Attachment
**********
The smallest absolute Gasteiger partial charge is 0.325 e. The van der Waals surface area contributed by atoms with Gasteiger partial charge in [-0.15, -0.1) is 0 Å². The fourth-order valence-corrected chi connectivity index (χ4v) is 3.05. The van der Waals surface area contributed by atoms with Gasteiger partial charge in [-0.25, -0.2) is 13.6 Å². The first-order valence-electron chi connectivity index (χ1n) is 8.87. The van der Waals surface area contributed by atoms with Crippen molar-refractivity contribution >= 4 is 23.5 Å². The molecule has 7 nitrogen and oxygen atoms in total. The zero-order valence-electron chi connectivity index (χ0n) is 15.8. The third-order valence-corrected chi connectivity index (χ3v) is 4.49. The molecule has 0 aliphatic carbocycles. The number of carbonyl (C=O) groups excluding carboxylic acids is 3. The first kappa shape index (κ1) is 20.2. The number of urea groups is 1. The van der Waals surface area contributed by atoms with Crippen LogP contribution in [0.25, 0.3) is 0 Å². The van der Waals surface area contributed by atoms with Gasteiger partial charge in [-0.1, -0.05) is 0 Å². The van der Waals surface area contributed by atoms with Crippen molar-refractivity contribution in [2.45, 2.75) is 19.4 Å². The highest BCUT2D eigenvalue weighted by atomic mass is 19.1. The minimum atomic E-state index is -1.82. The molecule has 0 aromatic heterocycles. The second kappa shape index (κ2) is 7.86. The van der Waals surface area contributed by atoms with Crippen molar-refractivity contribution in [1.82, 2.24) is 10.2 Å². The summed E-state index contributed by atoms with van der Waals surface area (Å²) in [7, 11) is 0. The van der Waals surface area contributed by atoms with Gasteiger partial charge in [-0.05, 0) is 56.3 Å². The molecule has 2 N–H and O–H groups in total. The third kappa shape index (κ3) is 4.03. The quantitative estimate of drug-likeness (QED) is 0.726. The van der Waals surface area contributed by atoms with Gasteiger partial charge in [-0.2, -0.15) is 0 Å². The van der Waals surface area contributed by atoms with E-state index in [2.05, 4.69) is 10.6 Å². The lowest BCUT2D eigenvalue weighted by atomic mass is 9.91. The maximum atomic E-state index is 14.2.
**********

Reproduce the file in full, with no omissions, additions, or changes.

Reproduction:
The smallest absolute Gasteiger partial charge is 0.325 e. The van der Waals surface area contributed by atoms with Gasteiger partial charge in [-0.15, -0.1) is 0 Å². The fourth-order valence-corrected chi connectivity index (χ4v) is 3.05. The van der Waals surface area contributed by atoms with Gasteiger partial charge in [-0.25, -0.2) is 13.6 Å². The first-order valence-electron chi connectivity index (χ1n) is 8.87. The van der Waals surface area contributed by atoms with Crippen molar-refractivity contribution >= 4 is 23.5 Å². The molecule has 7 nitrogen and oxygen atoms in total. The zero-order valence-electron chi connectivity index (χ0n) is 15.8. The third-order valence-corrected chi connectivity index (χ3v) is 4.49. The molecule has 0 aliphatic carbocycles. The number of carbonyl (C=O) groups excluding carboxylic acids is 3. The first kappa shape index (κ1) is 20.2. The number of urea groups is 1. The van der Waals surface area contributed by atoms with Crippen LogP contribution in [0.25, 0.3) is 0 Å². The van der Waals surface area contributed by atoms with Gasteiger partial charge in [-0.1, -0.05) is 0 Å². The van der Waals surface area contributed by atoms with Crippen molar-refractivity contribution in [2.45, 2.75) is 19.4 Å². The highest BCUT2D eigenvalue weighted by atomic mass is 19.1. The minimum atomic E-state index is -1.82. The molecule has 0 aromatic heterocycles. The second kappa shape index (κ2) is 7.86. The van der Waals surface area contributed by atoms with Crippen molar-refractivity contribution in [1.82, 2.24) is 10.2 Å². The summed E-state index contributed by atoms with van der Waals surface area (Å²) in [7, 11) is 0. The van der Waals surface area contributed by atoms with Gasteiger partial charge in [-0.05, 0) is 56.3 Å². The molecule has 2 N–H and O–H groups in total. The third kappa shape index (κ3) is 4.03. The quantitative estimate of drug-likeness (QED) is 0.726. The van der Waals surface area contributed by atoms with Gasteiger partial charge in [-0.2, -0.15) is 0 Å². The van der Waals surface area contributed by atoms with E-state index in [2.05, 4.69) is 10.6 Å². The lowest BCUT2D eigenvalue weighted by atomic mass is 9.91. The maximum atomic E-state index is 14.2.